LandHo2_IMG_3210GA_IMG_3216Bill pushed Sea Cloud along using the tender and we safely anchored. Very exciting to finally be in the Galapagos!

 

 

 

 

Las Perlas Islands

Carnivale over, we left Panama city and its very busy waterways headed for Las Perlas islands, about 40Nm from Panama.

IMG_2871

IMG_2872
Our first day out we caught our only fish for the trip. Hard to believe as there were fish everywhere!

IMG_2876

Bill demonstrated the art of filleting the tuna for sashimi.

IMG_2878

The islands were lovely.  Contadora, is the closest to Panama City. It is the most populated island, a popular getaway spot for Panamanians.  It was a very pleasant spot to anchor and explore.IMG_2886

Contadora has a colourful history. The abandoned hotel with its beached ferry were apparently owned by a Colombian drug lord. Once his plane exploded mid air with him aboard, his wife was no longer able to afford running the resort. Such a shame to see the graceful old wooden buildings in ruinIMG_2897The bird life, especially around the southern islands was incredible. Huge flocks of black birds would pass the boat in formation, congregate on the beach for about 30minutes, then leave again. An amazing site.IMG_3047

IMG_3049

We never tired of watching the pelicans flying past and then diving for dinner.IMG_2909

To our great excitement we spotted whales off Elephante Island. It was rather scary but wonderful to have these giants frolicking in the water around the boat. We slowed right down to watch the whales and the huge schools of rays which swam past the boat.

IMG_2921IMG_2920IMG_2956IMG_2981We were all very keen to visit Isla San Telmo, the location of the wreck of a 1860s pearling submarine. The sub was abandoned in 1869 following many deaths due to decompression sickness.  JoAnne and Bill had been wanting to visit this treasure for years.  Low tide was the perfect time for viewing the sub. It is a such shame that this important part of history is just rotting away in this isolated location.

IMG_3032IMG_3036

Anchored on the south coast of Isla Del Rey, we explored the Rio Cacique River by dinghy. Beautiful and fun, but didn’t spot any crocs or other wildlife.

IMG_3037

JoAnne, a ham radio operator finally proved that our SSB worked by chatting with some ham operators in Virginia. We are looking forward to using it to communicate with other cruisers as we head out into the Pacific.

IMG_3244We anchored near San Bernando Islet, on Isla Pedro Gonzalez, looking forward to the walks ashore amongst the herb plantations described in Bauhaus, our very good pilot book. Unfortunately the beachfront has been taken over by the Ritz Carlton, so although we could anchor there and take our dinghy ashore, access any further was forbidden.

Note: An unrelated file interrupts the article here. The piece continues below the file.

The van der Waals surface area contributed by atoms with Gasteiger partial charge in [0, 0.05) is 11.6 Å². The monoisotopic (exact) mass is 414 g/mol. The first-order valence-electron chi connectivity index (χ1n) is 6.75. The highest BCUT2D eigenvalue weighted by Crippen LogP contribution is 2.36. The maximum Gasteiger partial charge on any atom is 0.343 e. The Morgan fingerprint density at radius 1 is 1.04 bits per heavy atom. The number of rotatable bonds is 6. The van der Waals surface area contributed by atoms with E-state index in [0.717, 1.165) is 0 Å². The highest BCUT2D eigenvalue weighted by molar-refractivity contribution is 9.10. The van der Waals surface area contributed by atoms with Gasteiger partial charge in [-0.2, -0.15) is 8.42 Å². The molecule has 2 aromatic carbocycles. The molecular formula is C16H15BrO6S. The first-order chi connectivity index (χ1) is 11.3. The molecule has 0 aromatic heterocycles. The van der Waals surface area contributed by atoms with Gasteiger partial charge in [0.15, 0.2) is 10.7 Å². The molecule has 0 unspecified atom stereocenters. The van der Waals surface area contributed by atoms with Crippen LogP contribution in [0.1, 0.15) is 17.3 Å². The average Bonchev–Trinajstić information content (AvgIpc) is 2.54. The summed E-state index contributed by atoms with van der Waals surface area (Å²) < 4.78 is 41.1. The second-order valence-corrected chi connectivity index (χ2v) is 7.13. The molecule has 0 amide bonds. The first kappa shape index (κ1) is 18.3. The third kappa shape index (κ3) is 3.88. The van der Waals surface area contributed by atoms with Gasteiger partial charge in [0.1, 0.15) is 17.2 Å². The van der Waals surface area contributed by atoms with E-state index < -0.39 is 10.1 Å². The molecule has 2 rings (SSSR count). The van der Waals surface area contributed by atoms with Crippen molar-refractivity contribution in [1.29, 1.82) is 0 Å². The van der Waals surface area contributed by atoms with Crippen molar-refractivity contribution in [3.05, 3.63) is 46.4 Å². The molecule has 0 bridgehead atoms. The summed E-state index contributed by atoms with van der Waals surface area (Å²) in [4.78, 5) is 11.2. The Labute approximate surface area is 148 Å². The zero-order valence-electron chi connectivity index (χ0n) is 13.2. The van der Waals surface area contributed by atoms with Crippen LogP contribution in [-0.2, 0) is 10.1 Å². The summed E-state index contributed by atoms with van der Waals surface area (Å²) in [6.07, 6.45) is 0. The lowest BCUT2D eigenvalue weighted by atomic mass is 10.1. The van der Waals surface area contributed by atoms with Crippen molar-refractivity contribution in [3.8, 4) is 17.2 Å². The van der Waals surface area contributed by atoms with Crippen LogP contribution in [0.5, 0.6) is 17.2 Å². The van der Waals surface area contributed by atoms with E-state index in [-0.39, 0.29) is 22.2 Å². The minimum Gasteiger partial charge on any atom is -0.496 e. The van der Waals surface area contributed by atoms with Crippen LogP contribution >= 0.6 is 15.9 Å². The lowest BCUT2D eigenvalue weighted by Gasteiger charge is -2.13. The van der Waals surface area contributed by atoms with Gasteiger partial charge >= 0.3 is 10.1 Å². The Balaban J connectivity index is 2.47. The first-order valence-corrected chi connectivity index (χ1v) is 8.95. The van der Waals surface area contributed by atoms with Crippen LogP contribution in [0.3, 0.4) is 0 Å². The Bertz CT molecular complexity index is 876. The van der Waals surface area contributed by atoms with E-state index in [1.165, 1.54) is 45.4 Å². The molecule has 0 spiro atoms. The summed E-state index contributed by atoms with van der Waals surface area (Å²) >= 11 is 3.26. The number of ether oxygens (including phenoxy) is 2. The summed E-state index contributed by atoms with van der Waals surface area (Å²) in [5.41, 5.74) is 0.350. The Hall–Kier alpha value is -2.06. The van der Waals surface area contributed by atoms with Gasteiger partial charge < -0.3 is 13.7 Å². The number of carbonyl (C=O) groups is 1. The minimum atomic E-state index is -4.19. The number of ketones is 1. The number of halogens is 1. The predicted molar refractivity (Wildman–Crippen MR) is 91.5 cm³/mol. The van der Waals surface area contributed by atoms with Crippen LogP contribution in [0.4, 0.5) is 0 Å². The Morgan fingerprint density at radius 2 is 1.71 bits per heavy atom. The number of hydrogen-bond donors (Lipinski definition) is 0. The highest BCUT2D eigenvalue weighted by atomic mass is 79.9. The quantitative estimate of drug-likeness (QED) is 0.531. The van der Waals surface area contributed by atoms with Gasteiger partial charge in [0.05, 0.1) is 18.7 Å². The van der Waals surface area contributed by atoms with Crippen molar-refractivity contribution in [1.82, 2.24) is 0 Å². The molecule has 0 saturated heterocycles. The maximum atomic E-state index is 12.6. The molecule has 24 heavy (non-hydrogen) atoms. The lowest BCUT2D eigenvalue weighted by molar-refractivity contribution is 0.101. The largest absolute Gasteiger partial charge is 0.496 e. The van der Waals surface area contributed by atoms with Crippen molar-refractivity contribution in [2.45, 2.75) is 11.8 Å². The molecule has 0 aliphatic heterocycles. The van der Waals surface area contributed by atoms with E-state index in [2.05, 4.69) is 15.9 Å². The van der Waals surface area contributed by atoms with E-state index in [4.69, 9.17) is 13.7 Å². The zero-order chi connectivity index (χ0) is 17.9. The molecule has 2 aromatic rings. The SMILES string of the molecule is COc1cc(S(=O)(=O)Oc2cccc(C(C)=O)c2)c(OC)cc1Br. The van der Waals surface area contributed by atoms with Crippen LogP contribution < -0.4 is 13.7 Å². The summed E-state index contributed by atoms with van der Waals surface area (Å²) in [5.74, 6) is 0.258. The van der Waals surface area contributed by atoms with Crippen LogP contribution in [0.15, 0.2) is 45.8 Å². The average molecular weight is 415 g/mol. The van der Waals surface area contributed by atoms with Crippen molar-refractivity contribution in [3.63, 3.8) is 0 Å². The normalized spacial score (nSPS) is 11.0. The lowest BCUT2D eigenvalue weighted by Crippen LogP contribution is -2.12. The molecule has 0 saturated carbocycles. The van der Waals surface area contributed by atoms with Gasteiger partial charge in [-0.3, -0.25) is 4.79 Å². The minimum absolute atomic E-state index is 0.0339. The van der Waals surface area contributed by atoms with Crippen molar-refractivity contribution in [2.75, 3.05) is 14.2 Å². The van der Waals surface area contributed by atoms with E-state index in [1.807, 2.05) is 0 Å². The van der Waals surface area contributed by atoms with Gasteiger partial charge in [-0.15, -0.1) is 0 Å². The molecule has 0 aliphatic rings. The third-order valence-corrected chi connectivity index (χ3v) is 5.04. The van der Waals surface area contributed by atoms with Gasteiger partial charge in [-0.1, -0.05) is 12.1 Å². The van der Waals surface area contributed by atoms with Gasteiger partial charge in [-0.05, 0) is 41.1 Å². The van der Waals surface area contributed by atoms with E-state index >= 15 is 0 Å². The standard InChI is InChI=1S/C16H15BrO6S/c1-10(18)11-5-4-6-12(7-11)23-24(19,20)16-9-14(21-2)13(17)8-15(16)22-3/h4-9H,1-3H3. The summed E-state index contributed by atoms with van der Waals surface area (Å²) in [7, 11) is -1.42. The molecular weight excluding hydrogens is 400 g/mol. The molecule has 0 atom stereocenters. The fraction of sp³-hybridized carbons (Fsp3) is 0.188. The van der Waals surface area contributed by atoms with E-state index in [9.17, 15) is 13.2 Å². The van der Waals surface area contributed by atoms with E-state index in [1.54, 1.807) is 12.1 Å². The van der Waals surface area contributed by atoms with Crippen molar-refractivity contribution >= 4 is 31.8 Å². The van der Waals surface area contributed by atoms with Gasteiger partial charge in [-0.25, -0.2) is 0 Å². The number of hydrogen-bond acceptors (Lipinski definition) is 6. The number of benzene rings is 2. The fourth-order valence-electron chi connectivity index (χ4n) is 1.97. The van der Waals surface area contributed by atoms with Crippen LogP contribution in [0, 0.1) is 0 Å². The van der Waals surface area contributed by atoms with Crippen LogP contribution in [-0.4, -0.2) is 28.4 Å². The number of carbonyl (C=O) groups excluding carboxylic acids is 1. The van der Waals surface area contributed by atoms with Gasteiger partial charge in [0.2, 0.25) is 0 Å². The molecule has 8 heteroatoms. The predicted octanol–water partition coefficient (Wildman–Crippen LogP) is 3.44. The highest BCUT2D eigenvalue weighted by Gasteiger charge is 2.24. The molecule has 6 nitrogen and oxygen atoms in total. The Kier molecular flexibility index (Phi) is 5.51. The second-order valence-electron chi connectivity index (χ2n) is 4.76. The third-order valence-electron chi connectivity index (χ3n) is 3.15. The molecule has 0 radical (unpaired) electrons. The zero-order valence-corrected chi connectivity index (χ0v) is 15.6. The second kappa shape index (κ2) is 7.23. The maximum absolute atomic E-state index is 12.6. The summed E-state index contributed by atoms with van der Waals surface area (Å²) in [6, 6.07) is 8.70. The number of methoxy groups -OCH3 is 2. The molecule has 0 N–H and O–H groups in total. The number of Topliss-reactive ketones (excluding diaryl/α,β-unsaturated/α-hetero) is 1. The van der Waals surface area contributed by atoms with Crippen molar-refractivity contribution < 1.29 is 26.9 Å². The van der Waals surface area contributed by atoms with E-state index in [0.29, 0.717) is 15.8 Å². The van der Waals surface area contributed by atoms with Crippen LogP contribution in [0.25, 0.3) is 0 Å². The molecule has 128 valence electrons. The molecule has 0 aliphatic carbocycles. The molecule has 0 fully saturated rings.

IMG_7441IMG_7430

It was great to meet up with Karen and Chris on Skabenga for beach walks, drinks, dinner and hilarious card games….

IMG_7438

We’re now back in Panama city to await our French Polynesian visas and to do a final provision before our much anticipated trip to Galapagos.

Panama City Carnivale

Transit over, we settled into life on our mooring buoy at Balboa Yacht Club, watching the passing traffic, catching up with other cruisers and enjoying Panama city.

IMG_4448

IMG_3195

IMG_7170

Las Perlas Islands

We had timed our arrival perfectly, managing to coincide with Carnivale.

IMG_7303IMG_7324IMG_7333

Carnivale in Panama is a huge 5 day event with parades and all night parties. The ‘schedule’ was very fluid, never seeming to correspond with the anything we read, or were told. The police on site (and there were masses of them!) were the only ones who really seemed to know what was going on. Security was a huge issue, everyone (including tiny children) had to show ID and then undergo a body search before entering the fenced off parade area along the waterfront.

IMG_7279

Colourful, lively and loud parades were held each night, with the main parade being held on the last night.

 

IMG_7207

IMG_7218

 

Panama Canal

Having a scheduled canal transit date of 15th February, with high winds and seas precluding a windward passage back for another look at the San Blas Islands and little hope of transiting earlier, we headed north on a road trip exploring inland Panama. Our planned few days hiking in the small hill town of Santa Fe was cut short after one day when we “got the call” to transit in within 48hrs. The only thing predictable about Panama is that nothing is predictable and expect the unexpected! … but we weren’t complaining!